Cerebral Palsy Awareness Month

Published on 31 Mar 2023

March is National Cerebral Palsy Awareness Month. This initiative began in 2006 to try and commence changes in education, healthcare and society generally by raising awareness to ensure that those with this condition have access to an increasing number of opportunities. Despite the challenges those with cerebral palsy face, they are capable of achieving incredible things, thus highlighting the importance of acknowledging their abilities rather than just their disabilities.

Last month, Spanish runner Alex Roca who has cerebral palsy managed to complete the Barcelona Marathon. This marked a moment in history as he became the first person with 76% disability to ever complete the 26.2 mile distance. However, this was not the first time Alex had made history, as in in 2019 he became the first person with cerebral palsy to finish Garmin’s Titan Desert race, a six-day multiple stage mountain bike race through the Moroccan desert between the Atlas Mountains and Sahara Desert.

What is cerebral palsy?

Cerebral palsy is a neurological condition that affects muscles, movements and mobility. Those with the condition can have varying symptoms and for some their needs can be profound including being unable to control movement, feed themselves, or see and hear properly.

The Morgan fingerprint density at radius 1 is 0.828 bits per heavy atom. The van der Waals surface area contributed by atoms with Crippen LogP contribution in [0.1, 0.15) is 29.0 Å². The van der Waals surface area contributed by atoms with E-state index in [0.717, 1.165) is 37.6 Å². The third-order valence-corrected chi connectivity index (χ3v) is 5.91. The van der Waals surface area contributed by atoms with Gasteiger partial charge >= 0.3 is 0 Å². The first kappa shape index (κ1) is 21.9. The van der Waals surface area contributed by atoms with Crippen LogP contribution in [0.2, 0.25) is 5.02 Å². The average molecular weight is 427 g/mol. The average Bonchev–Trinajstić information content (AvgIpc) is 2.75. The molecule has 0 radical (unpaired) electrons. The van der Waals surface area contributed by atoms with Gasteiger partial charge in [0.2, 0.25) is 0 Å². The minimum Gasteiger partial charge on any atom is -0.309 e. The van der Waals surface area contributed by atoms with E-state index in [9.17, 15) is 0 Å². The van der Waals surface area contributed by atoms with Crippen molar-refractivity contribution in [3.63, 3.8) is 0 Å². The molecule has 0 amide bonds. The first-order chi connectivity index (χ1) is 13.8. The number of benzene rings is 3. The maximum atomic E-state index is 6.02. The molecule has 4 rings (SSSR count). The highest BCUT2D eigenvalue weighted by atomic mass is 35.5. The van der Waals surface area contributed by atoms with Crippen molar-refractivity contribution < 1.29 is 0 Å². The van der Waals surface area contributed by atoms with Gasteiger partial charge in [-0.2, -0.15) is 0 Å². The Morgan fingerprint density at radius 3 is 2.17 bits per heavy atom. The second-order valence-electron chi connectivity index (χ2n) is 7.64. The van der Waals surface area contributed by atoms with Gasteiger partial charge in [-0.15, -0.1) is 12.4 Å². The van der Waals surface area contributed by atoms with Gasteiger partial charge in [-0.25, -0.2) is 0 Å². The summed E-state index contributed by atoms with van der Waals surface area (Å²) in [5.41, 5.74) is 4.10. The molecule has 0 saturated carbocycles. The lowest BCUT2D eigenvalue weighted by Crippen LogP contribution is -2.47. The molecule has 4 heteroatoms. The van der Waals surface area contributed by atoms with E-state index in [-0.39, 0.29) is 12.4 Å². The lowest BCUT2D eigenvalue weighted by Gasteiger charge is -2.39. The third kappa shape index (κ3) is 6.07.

Cerebral palsy arising from negligence:

The condition can be caused by medical negligence. For instance, errors made during birth can lead to hypoxic injury from lack of oxygen and result in brain damage for the baby. Additionally, it can be caused by undiagnosed issues in pregnancy, such as infection, or failures in treatment after birth during the neonatal period.

Treatment for cerebral palsy:

Despite there currently being no cure for the condition, multiple treatments are available to those with cerebral palsy to try and enable them to be as active and independent as possible.

Treatments include:

  • Physiotherapy – techniques such as exercise and stretching to help maintain physical ability and hopefully improve movement problems.
  • Speech and Language Therapy – to help with speech and communication, and swallowing difficulties.
  • Occupational Therapy – where a therapist identifies problems that you or your child have carrying out everyday tasks, and suggests ways to make these easier.
  • Music Therapy – sessions can focus on emotional, social, functional or neuro-rehabilitation goals and can develop confidence, awareness, independence and communication skills.

Further to this, continuous developments in technologies including robotic technology and other innovations have the potential to dramatically change the future for those with the condition.

During the Barcelona Marathon, Alex Roca inspired many by stating that “the limit is up to you, and if you want to achieve an objective, whatever difficulties you have, with attitude, willpower, perseverance and resilience, you can achieve everything you propose.”

With advancing technologies and treatments alongside increasing awareness of cerebral palsy, the landscape for those with the condition continues to look brighter.

If you have any concerns about your child’s development or if you are coming to terms with a diagnosis of cerebral palsy, alongside concerns about the medical care which you and your child received, please get in touch with a member of our team at

Support is also offered by Scope which is one of the main UK charities for people with cerebral palsy and their families.

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